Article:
This is not the sort of case for which Larry Lessig is famous. At 43, Lessig has built a reputation as the king of Internet law and as the most important next-wave thinker on intellectual property. The author of three influential books on the intersection of law, politics, and digital technology, he's the founder of Creative Commons, an ambitious attempt to forge an alternative to the current copyright regime. According to his mentor, the federal appellate judge Richard Posner, Lessig is "the most distinguished law professor of his generation." He's also a celebrity. On a West Wing episode this winter, he was featured as a character. "The Elvis of cyberlaw" is how Wired has described him.

[ ... ]

During his work on the case, Lessig has been asked more than once by the press if he had experiences at the school similar to Hardwicke's. And Lessig has replied, "My experiences aren't what's at issue here. What's at issue is what happened to John Hardwicke."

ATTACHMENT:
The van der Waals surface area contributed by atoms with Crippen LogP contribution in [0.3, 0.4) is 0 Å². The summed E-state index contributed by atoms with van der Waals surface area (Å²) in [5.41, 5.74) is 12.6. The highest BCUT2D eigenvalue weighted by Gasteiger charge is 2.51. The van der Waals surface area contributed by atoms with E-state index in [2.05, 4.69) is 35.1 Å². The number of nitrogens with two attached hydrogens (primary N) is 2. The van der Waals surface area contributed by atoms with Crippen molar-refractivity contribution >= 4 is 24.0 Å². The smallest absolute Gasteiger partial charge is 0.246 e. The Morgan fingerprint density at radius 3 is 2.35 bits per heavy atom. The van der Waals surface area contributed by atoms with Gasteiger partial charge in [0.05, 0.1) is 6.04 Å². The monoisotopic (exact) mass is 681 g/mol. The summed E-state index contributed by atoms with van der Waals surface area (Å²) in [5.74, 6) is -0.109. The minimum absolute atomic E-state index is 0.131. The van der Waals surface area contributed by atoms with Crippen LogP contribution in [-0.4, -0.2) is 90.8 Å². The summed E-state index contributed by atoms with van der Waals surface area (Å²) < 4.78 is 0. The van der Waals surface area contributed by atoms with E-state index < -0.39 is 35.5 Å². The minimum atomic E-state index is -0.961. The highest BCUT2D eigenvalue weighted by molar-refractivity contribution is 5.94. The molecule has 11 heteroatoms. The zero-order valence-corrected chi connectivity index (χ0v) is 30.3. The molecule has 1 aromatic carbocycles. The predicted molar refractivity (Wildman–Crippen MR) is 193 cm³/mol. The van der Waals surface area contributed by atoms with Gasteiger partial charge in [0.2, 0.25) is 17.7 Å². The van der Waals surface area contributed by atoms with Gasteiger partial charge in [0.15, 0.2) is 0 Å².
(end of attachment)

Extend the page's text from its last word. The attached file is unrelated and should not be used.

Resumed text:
The answer is appropriate, politic--but it's not entirely true. For Lessig has told me that he too was abused at the Boychoir School, and by the same music director that Hardwicke claims was one of his abusers. Lessig is by nature a shy, intensely private person. The fact of his abuse is known to almost no one: not the reporters covering the case, not the supreme-court justices. The fact of his abuse isn't even known to Larry Lessig's parents.

In taking this case, however, Lessig has cast aside his caution about a secret that haunts him still. And while his passion about his client's cause is real and visceral, Hardwicke isn't the only plaintiff here. Lessig is also litigating on behalf of the child he once was.